Covid-tracing apps could provide false positives in a number of scenarios. In a hotel, you might charge your phone overnight on a table that is within Bluetooth range of a phone in the next room. You could put the device in a locker in a health club, where it will communicate with phones belonging to people that aren’t working out in close proximity. You could throw it into a satchel placed in a row of school bags during an examination. You could be stuck in a long traffic jam next to a car whose driver later proves to be infected.

High rates of false positives make apps like Aarogya Setu useful only if backed up by comprehensive testing and manual contact tracing. Those are areas where India has fallen short from the beginning of the pandemic. Although testing has been ramped up across the country, there are large divergences between states. One reason Maharashtra has so many more cases than other states is its relative readiness to test.

US President Donald Trump exposed the conflict of interest faced by administrations when he said: “When you test, you have a case. When you test, you find something is wrong with people. If we didn’t do any testing, we would have very few cases." Gujarat is among Indian states that have taken the lesson to heart. According to news reports, the state’s advocate general, Kamal Trivedi, argued in the Gujarat high court that testing family members of covid-19 positive patients was unwise since it would “create a fear psychosis" by raising the coronavirus tally. Sadly, diseases cannot be made to disappear by eliminating tests.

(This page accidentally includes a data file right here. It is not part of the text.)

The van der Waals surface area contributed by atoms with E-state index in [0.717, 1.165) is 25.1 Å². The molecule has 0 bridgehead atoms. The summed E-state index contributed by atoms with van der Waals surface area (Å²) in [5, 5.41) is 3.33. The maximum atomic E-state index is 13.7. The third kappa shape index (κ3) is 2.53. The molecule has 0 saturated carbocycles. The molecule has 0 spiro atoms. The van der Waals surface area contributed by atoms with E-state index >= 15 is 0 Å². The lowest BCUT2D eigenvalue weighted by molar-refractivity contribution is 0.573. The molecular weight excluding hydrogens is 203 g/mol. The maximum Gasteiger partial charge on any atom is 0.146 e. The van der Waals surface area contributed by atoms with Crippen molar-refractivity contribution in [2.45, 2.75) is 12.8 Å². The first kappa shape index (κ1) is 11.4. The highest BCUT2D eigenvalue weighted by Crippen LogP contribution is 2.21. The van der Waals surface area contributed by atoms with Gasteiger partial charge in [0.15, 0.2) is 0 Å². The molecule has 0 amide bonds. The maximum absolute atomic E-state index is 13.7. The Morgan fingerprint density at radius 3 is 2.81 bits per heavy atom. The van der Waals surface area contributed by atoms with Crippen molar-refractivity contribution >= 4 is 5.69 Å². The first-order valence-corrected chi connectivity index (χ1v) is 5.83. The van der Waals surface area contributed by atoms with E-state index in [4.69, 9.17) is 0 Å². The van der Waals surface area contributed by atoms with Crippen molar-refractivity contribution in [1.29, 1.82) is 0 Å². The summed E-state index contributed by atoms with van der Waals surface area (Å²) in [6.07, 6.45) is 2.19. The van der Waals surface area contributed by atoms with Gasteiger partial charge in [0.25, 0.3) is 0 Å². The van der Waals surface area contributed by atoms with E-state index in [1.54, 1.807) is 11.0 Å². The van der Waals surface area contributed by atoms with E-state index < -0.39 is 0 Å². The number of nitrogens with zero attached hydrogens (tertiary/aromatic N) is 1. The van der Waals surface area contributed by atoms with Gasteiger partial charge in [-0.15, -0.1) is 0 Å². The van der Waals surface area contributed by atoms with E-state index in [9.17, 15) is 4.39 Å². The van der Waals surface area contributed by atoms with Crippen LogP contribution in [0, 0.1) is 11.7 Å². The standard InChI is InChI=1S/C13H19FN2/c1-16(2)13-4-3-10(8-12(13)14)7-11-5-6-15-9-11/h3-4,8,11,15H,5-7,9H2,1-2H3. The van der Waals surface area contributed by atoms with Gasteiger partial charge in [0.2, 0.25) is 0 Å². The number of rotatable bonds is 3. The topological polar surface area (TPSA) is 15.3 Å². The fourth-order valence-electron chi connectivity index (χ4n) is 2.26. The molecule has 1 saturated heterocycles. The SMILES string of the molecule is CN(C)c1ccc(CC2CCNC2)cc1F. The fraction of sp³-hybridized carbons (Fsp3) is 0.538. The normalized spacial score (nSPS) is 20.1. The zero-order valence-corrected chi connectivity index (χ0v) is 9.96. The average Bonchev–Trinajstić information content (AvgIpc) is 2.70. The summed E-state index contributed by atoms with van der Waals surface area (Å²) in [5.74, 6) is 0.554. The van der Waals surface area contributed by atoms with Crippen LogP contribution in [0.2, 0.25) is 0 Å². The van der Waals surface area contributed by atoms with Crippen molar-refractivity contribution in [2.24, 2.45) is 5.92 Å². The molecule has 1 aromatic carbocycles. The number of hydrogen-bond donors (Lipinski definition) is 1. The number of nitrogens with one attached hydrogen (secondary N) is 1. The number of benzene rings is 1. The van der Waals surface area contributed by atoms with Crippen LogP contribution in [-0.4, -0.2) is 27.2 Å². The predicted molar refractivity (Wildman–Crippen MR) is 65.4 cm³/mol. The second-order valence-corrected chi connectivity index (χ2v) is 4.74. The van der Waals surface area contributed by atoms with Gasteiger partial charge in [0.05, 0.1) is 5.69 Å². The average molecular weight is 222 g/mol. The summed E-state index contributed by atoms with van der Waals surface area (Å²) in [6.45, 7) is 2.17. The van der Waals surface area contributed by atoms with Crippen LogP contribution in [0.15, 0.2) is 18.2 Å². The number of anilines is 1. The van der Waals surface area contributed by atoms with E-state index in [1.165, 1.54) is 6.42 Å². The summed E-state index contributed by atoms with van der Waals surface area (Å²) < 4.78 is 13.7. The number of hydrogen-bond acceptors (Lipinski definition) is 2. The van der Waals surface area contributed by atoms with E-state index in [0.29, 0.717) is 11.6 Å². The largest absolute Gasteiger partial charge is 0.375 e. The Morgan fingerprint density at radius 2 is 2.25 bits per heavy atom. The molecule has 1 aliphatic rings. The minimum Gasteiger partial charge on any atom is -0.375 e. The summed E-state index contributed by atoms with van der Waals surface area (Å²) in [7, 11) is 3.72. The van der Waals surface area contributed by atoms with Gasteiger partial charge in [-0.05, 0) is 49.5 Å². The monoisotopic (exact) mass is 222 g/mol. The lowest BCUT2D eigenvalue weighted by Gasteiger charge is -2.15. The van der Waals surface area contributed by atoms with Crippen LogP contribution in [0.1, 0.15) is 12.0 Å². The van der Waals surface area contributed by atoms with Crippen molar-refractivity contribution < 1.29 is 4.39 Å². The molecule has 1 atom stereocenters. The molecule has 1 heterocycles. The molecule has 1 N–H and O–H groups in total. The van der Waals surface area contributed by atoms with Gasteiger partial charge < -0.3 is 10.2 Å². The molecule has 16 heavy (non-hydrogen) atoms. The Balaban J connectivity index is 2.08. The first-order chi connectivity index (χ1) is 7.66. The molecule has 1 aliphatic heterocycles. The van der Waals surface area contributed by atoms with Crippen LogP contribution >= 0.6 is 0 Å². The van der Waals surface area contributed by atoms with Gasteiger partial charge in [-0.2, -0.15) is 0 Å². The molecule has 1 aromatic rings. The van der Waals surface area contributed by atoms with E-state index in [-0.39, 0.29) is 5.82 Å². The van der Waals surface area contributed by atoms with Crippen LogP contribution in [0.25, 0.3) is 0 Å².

The Union government’s most prestigious hospital, Delhi’s All India Institute of Medical Sciences, lost a senior sanitation supervisor, Heera Lal, to covid-19 on 25 May. He had complained of a fever and respiratory discomfort on 16 May but was reportedly not administered a covid-19 test despite his high-risk job. It was only days later, after his conditioned worsened, that the diagnosis was made.